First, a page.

Socialists claim they are for “social justice.” But what does that mean? This term has many meanings. Racial prejudice, of course, is abhorrent. In some cases, governments may actually foster it. Everyone should be equal before the law. Culturally, the antidote to prejudice is individualism, treating each person according to their moral virtues and their actions rather than skin color or the like.
Economically social justice for the left means that no one should do better than anyone else. Some people may work harder than others, but they should not get to benefit. Everything goes in the collective pot which means everyone gets what someone else earns. Economically this is social injustice. Compare this to capitalism in the context of a free society where everyone gets what they earn through voluntary trade. This is real justice. Socialists have totally twisted the concept of justice into its opposite: getting what you did not earn is justice; getting what you earned is social injustice.
It is not an accident that socialism creates mass poverty and that capitalism is the only system that creates wealth above the subsistence level. People can’t and won’t produce unless there is the freedom to think, freedom to make choices, and freedom to gain and keep what they earned.
Given that capitalism is the productive system, what about the moral issue? Is it morally praiseworthy over and above being just to the producers? (I am assuming that the money made is not stolen.) The non- socialist leftists who allow some capitalism basically view capitalists as a necessary evil, or if not evil something to be bound in chains of regulations and tolerated as a means of creating jobs and providing tax money. But the capitalist is not considered morally praiseworthy unless the capitalist donates large sums to charitable causes.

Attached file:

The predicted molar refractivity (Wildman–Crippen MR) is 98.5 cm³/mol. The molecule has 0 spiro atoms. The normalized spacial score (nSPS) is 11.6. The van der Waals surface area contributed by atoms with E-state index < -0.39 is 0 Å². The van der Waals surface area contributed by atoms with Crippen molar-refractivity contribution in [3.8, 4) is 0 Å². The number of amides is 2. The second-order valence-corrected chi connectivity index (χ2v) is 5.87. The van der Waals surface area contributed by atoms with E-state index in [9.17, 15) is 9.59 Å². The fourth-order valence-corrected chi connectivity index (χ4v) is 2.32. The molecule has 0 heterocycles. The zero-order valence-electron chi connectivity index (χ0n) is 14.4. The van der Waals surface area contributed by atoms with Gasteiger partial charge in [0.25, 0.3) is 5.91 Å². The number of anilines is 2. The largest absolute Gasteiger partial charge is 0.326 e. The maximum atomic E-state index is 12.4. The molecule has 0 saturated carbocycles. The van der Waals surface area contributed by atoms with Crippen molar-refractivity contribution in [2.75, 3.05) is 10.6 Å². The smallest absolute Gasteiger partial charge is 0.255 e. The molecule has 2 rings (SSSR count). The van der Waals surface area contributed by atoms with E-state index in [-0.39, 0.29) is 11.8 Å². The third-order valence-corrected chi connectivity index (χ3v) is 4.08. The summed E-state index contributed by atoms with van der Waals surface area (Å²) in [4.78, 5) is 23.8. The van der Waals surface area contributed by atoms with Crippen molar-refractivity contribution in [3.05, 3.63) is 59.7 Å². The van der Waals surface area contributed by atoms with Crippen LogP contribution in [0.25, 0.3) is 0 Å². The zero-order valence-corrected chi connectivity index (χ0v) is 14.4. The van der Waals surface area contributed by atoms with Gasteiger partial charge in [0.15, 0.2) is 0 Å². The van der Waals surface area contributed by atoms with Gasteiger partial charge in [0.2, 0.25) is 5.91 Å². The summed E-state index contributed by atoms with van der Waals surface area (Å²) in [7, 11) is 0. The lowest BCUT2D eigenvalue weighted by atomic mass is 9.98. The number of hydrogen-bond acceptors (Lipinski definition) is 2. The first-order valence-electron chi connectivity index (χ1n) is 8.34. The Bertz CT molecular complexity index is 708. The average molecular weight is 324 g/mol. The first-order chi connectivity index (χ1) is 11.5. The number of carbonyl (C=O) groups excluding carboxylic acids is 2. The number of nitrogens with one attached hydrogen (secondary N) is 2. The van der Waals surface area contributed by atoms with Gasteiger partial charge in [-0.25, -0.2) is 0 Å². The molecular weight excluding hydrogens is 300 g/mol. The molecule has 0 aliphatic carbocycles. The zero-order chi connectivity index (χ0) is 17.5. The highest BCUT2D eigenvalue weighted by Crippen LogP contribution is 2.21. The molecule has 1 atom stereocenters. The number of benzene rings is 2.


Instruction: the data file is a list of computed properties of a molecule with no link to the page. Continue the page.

But self-interest, if the rights of others are respected, is moral. Each person has a right to their own life which means to choose their own values, to trade voluntarily with others, and to earn money (which includes property). Wealth creators make possible the goods and services which foster life and well being.
Ayn Rand’s best-selling novel, Atlas Shrugged, which glorifies producers and shows what happens when they go on strike, includes the following passage:
I have called out on strike the kind of martyrs who had never deserted you before. I have given them the weapon they had lacked: the knowledge of their own moral value. I have taught them that the world is ours, whenever we choose to claim it, by virtue and grace of the fact that ours is the Morality of Life. They, the great victims who had produced all the wonders of humanity’s brief summer, they, the industrialists, the conquerors of matter, had not discovered the nature of their right. They had known that theirs was the power. I taught them that theirs was the glory. (1957 Random House, hardback edition, p. 1051).